About RedHill Biopharma Ltd.:
RedHill Biopharma Ltd. (NASDAQ/TASE: RDHL) is a biopharmaceutical company headquartered in Israel, primarily focused on the development and commercialization of late clinical-stage, proprietary, orally-administered, small molecule drugs for the treatment of inflammatory and gastrointestinal diseases, including cancer. RedHill’s current pipeline of proprietary products includes: (i) RHB-105 - an oral combination therapy for the treatment of Helicobacter pylori infection with successful results from a first Phase III study; (ii) RHB-104 - an oral combination therapy for the treatment of Crohn's disease with an ongoing first Phase III study and an ongoing proof-of-concept Phase IIa study for multiple sclerosis; (iii) BEKINDA™ (RHB-102) - a once-daily oral pill formulation of ondansetron with an ongoing Phase III study in the U.S. for acute gastroenteritis and gastritis and a planned Phase II study for IBS-D; (iv) RHB-106 - an encapsulated bowel preparation licensed to Salix Pharmaceuticals, Ltd.; (v) YELIVA™ (ABC294640) - an orally-administered first-in-class SK2 selective inhibitor targeting multiple oncology, inflammatory and gastrointestinal indications with a Phase I/II study initiated for refractory/relapsed diffuse large B-cell lymphoma (DLBCL); (vi) MESUPRON® - a Phase II-stage first-in-class uPA inhibitor, administered by oral capsule, targeting gastrointestinal and other solid tumors; (vii) RP101 - currently subject to an option-to-acquire by RedHill, RP101 is a Phase II-stage first-in-class Hsp27 inhibitor, administered by oral tablet, targeting pancreatic and other gastrointestinal cancers; (viii) RIZAPORT™ (RHB-103) - an oral thin film formulation of rizatriptan for acute migraines, with a U.S. NDA currently under discussion with the FDA and marketing authorization received in Germany in October 2015; and (ix) RHB-101 - a once-daily oral pill formulation of the cardio drug carvedilol.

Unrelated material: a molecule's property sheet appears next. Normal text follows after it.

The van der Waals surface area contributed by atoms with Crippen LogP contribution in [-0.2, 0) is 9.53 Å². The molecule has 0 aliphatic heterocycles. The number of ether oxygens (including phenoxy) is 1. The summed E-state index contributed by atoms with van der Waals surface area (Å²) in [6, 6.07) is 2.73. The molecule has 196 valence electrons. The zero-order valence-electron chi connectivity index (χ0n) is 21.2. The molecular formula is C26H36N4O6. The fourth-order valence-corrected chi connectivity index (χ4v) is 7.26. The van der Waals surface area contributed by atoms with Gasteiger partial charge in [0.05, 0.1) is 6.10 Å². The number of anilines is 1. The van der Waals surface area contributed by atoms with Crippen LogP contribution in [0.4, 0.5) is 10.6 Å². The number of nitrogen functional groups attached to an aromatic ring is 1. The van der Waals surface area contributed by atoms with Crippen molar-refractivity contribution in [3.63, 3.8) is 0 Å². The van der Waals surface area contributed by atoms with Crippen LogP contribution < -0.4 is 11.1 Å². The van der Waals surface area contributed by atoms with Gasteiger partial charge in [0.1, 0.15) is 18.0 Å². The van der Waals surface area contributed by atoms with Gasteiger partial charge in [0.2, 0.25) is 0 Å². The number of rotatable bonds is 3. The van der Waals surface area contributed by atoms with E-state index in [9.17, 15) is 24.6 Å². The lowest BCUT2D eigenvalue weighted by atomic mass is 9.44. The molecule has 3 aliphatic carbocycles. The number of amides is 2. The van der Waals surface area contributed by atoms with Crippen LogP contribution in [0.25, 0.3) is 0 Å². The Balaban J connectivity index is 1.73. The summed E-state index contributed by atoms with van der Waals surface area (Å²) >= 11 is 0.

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1 The article was authored by Xiwei Ding, Roongruedee Chaiteerakij, Catherine D. Moser, Hassan Shaleh, Jeffrey Boakye, Gang Chen, Albert Ndzengue, Ying Li, Yanling Zhou, Shengbing Huang, Frank A. Sinicrope, Xiaoping Zou, Melanie B. Thomas, Charles D. Smith, Lewis R. Roberts
2 A. Bergquist et al. Epidemiology of cholangiocarcinoma, Best Pract Res Clin Gastroenterol. 2015 Apr;29(2):221-32
3 S. Rizvi and G. J. Gores, Pathogenesis, diagnosis, and management of cholangiocarcinoma, Gastroenterology, vol. 145, no. 6, pp. 1215–1229, 2013.